The museum at the Yad Vashem Holocaust memorial is a smooth concrete tunnel blasted through the the side of Mount Herzl in Jerusalem. Its profile is a triangle, a point of the Star of David sliced off and pulled into a three-dimensional prism 200 meters long. The effect inside is menacing, as 30 foot tall concrete slabs angle inward and loom over you, threatening to tip inward and crush you under unimaginable weight. There is no direct path from on end of the tunnel to the other; the prism is sliced again and again by deep channels in the floor, directing you out of the central hall into side rooms that contain the story of the Holocaust- or rather, as the museum urges you to consider, its six million stories.
There are several themes that run throughout the museum, but the power of memory, and the overwhelming need to remember these stories presents itself as soon as you enter, and encounter a channel cut in the floor, filled with books. The accompanying graphic panel tells of the rally held in the square outside the State Opera House in Berlin on May 10th, 1933, and the burning of 25,000 books by Jewish authors, and others considered “un-German.” There are few acts as symbolic as burning a book- it is not merely the destruction of a functional object, but an attack on an idea, a thought, a memory. The flaming volumes piled in the Bebelplatz represented an attempt to wipe out the collection of memories and ideas that have woven themselves together over thousands of years to form Jewish culture.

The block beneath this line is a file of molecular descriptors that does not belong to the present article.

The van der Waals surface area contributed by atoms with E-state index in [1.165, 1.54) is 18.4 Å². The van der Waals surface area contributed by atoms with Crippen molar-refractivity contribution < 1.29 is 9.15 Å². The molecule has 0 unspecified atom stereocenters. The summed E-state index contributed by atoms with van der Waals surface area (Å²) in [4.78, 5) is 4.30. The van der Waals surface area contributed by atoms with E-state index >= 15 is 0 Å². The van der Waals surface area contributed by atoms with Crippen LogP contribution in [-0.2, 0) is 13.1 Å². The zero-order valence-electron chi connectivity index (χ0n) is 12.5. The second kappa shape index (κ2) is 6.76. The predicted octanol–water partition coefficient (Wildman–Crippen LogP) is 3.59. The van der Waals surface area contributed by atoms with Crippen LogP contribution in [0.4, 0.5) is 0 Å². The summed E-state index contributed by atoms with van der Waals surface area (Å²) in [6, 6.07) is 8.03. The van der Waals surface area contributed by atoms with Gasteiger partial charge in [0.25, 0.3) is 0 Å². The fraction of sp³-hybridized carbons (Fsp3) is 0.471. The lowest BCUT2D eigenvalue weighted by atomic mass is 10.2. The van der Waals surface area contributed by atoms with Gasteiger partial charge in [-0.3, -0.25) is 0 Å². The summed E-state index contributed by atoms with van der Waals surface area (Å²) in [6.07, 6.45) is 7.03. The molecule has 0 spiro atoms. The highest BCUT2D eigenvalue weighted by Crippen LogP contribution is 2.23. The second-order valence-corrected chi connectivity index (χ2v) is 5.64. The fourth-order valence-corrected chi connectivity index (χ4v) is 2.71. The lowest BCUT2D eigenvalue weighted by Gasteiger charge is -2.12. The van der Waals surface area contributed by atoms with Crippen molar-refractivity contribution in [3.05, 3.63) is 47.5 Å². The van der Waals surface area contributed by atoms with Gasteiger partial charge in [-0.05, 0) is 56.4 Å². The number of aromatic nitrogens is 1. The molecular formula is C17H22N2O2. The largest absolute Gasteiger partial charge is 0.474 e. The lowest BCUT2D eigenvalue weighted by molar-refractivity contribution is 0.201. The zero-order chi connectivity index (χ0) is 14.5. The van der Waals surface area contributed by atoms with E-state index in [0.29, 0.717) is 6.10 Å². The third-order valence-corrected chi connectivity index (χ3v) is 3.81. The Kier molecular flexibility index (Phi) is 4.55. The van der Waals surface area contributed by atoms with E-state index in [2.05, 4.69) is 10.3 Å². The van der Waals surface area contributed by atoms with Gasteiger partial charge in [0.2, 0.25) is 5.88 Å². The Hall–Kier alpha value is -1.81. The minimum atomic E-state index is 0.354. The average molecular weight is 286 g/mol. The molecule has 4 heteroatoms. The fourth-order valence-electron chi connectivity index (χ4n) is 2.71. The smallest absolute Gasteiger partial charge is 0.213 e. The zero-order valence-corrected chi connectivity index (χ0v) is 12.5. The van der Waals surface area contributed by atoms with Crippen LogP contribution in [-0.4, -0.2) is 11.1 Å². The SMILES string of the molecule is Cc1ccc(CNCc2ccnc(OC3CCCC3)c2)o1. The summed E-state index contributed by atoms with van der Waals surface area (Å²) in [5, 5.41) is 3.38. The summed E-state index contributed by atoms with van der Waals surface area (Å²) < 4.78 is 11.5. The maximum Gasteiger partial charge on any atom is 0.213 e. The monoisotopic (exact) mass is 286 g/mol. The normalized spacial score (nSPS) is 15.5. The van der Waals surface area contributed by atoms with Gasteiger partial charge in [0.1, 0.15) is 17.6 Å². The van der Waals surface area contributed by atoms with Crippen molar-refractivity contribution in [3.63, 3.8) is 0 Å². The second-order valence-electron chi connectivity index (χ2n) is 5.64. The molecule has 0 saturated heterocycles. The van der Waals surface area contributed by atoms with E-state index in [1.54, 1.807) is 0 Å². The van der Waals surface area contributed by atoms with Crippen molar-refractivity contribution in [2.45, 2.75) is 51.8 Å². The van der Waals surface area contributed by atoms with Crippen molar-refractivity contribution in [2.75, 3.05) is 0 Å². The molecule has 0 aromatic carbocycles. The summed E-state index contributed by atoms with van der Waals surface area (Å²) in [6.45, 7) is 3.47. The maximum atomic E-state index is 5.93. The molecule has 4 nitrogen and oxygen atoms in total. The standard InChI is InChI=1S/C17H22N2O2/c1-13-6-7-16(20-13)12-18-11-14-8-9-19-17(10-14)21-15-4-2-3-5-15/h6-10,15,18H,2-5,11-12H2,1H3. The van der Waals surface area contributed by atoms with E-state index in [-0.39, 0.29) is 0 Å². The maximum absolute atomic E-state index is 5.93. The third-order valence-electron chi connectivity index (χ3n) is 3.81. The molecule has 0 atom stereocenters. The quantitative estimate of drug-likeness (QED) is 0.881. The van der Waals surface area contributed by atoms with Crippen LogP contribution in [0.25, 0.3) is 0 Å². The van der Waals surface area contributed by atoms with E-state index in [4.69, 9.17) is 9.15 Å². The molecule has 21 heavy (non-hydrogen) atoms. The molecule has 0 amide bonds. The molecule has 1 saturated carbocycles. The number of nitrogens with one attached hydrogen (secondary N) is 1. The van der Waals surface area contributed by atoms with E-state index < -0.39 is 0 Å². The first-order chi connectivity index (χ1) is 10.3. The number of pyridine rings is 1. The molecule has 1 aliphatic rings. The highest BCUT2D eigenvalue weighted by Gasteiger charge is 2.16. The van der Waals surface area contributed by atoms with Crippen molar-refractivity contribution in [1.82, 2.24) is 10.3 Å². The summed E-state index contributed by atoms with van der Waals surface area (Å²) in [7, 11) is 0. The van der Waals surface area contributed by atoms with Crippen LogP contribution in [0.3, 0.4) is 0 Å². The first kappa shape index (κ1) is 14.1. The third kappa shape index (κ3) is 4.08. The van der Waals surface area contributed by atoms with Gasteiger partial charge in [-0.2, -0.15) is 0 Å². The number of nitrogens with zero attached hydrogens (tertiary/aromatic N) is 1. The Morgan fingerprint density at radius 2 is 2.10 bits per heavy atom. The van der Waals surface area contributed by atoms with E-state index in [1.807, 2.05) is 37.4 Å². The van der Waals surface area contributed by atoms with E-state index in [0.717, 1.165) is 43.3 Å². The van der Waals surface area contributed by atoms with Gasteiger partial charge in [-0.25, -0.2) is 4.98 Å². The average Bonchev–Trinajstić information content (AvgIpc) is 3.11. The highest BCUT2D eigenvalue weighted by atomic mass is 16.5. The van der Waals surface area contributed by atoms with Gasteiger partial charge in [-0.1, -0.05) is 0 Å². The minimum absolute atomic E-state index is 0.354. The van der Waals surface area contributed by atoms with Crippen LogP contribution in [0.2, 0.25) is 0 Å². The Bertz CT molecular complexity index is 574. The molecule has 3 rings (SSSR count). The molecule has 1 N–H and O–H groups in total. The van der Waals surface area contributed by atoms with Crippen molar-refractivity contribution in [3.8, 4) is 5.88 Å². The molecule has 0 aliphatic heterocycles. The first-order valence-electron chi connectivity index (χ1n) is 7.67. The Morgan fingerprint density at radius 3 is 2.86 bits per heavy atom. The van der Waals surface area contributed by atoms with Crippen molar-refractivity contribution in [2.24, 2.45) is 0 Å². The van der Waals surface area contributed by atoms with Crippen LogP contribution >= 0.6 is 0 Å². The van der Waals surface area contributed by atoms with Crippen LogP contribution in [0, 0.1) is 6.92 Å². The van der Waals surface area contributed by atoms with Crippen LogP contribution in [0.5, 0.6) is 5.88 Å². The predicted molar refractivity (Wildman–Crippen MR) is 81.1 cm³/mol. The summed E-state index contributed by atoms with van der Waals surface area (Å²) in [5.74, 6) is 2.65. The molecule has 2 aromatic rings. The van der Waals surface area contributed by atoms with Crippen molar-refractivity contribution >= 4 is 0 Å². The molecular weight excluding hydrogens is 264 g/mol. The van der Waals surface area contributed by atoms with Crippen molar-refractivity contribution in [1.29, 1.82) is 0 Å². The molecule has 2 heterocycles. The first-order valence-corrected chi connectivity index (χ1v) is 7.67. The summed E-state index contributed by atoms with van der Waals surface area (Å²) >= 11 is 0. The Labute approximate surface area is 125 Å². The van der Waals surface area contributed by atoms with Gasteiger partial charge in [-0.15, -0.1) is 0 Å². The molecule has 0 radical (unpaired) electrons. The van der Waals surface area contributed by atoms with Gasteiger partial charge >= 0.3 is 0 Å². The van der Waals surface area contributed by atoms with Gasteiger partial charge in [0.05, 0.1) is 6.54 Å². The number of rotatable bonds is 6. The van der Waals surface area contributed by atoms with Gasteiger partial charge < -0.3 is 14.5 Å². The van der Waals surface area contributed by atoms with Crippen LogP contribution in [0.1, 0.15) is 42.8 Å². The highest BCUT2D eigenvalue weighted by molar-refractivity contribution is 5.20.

The rest of the museum tells a familiar tale that is no less horrifying in the retelling. It recounts the process of infusing the existing parochial racism that casts an oppressed minority as “problematic” with a streak of toxic nationalism, and then codifying the inevitable violence that resulted into an organized bureaucracy. It encourages us to consider how a highly educated and industrious nation can still be susceptible to the basest and cruelest of human impulses, and can use that education and industry to dehumanize, isolate, and eventually eliminate any group it deems unworthy. It also warns us of the tendency of otherwise good people and moral nations to look the other way, to close our eyes, ears, and hearts to suffering- the tendency to want to forget. Above all, that is what Yad Vashem wants us to understand- that we must remember the names of those who died, but we must also remember how it happened, so that it may never happen again.